Every year, the Digital Preservation Coalition holds a World Digital Preservation Day with the aim of drawing attention to the complex strategic, cultural and technological issues involved in ensuring sustained access to digital content. This year has brought into particular focus the global reliance on digital information, infrastructure and connectivity and the theme this year: Digits: for Good, reflects the positive impact of preserving and providing access to trustworthy digital content. This theme aligns perfectly with the Library’s innovative approaches in traditional conservation, digitisation and digital preservation which integrate to ensure that the Boston Manuscript of the Laws of Hywel Dda are accessible now and in the future.
The Boston Manuscript was purchased in 2012 by the Library with assistance from the Heritage Lottery Fund, the Friends of the National Libraries and the Welsh Government. The manuscript, written in Welsh, dates from around 1350 and records the native Welsh laws, which were thought to have been codified by Hywel Dda. It is a key text in the history of Welsh law and provides insights into Welsh identity and cultural life. It was used as a working text, being annotated by a Judge in South Wales, who carried it around in his pocket. By the 19th century, the manuscript had reached America and was in the custody of the Massachusetts Historical Society in Boston, having probably been taken there by an emigrant.
A conservation assessment revealed that the manuscript was very fragile, with many tears and splits, meaning that it could not be handled without the risk of further damage. The decision was taken to dis-bind the volume and digitise the content, which would enable the re-binding of the original, the creation of facsimile copies and digital access.
End to end workflow
A complex workflow has been developed to manage the digitisation process from selection to access and storage. A Benchmarking exercise ensured that the manuscript was digitised according to the standards and methodologies established for digitising manuscript materials. The protocols for scanning were specified, including the essential information to capture, such as file name attribution, conversion process and the file formats specification for master and derivative files.
Digitising the manuscript
The scanning process was facilitated through the dis-binding, enabling each folio to be captured in entirety, without the need to de-warp. This assisted with the process of digitally extending the outside edges of the parchment. Each flattened folio could be scanned through the use of a line scanning system, rather than the usual method of using a single-shot camera and cradle. Through the use of this method, the images could be captured at a higher resolution than usual practice allowed and there was greater consistency in lighting and enhanced colour accuracy.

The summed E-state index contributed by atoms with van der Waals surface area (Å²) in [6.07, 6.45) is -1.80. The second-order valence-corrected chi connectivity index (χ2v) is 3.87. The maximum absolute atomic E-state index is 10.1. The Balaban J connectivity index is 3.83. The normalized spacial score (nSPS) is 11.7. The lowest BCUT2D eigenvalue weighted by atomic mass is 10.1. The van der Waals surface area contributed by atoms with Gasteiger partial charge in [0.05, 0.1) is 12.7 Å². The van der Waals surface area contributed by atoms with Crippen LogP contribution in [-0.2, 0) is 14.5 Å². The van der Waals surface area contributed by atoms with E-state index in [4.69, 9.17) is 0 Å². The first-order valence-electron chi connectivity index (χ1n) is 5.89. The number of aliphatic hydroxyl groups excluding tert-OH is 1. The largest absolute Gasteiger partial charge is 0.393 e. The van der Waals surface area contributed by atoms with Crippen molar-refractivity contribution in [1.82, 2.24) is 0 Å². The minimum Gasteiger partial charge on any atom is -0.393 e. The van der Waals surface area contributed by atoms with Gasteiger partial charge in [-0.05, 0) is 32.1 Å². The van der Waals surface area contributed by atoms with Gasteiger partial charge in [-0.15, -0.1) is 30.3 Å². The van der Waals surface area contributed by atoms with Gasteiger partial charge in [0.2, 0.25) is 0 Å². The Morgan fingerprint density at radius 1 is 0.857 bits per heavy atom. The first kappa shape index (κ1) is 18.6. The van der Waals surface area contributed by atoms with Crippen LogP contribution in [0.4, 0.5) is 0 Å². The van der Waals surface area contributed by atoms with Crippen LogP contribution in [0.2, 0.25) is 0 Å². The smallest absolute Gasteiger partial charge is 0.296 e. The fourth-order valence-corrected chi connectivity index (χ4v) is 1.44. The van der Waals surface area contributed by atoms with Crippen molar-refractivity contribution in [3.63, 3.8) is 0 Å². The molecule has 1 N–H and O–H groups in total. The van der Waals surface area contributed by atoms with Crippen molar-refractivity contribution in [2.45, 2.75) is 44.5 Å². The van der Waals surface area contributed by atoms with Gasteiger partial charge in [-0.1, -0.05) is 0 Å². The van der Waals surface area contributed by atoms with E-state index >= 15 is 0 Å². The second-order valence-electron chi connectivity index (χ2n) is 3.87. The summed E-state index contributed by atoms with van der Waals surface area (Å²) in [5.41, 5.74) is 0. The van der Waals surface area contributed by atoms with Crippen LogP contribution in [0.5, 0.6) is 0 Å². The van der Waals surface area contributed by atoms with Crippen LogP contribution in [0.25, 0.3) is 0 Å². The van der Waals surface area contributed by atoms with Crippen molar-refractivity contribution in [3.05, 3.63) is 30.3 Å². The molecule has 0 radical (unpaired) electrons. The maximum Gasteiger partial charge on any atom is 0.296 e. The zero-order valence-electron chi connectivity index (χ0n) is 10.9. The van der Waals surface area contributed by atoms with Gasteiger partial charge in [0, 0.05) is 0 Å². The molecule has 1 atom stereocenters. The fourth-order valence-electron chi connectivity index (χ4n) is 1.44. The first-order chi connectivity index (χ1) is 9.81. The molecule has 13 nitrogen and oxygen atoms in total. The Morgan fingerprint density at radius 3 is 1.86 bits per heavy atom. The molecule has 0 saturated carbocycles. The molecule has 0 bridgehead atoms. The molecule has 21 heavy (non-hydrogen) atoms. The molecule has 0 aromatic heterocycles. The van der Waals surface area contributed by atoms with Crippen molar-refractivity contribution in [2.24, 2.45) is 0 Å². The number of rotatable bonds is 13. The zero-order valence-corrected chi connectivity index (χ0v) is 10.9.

The scanning process generated TIFF master files, with the JP2 derivatives being generated on ingest to Fedora, the Digital Asset Management System. The METS files, which included descriptive and structural metadata were also generated on ingest. The master TIFF files were stored in the Digital Archive. Preservation actions, including checksum verification, fixity monitoring and preservation planning ensure the preservation of the digital content.
Creating the facsimiles
Another benefit of the disbanding and scanning process was the ability for the Library to demonstrate its pioneering techniques in creating facsimiles, which are almost indistinguishable from the originals. Printed copies of the scanned leaves, on high quality archival paper, were joined together and pasted back to back to form folios and gatherings. This back to back format ensured that the facsimile would be the same thickness as the original manuscript. The innovative technique of emulating parchment through manually stretching the paper unevenly, whilst the leaves were still damp, resulted in an authentic cockled appearance.
The facsimiles were bound in the same way as the original and have been used for teaching and outreach purposes, allowing extended access to the manuscript, whilst safeguarding the original.
Spot the difference!
The digitised manuscript can be viewed on the Library’s website. The images are served up through a IIIF manifest, linked to the derivative files held in Fedora, which supplies the Universal Viewer. The images can be manipulated, with the ability to zoom in on parts of the manuscript, turn the pages and have a variety of views. The descriptive metadata is available with the images to provide contextual information.
Through its integrated approach to preserving and extending access to one of Wales’s most significant treasures, the Library has certainly used its digits, both figuratively and literally, for good and for all.
Sally McInnes, Head of Unique Collections and Collections Care
A blog about the work and collections of the National Library of Wales.
Due to the more personal nature of blogs it is the Library's policy to publish postings in the original language only. An equal number of blog posts are published in both Welsh and English, but they are not the same postings. For a translation of the blog readers may wish to try facilities such as Google Translate.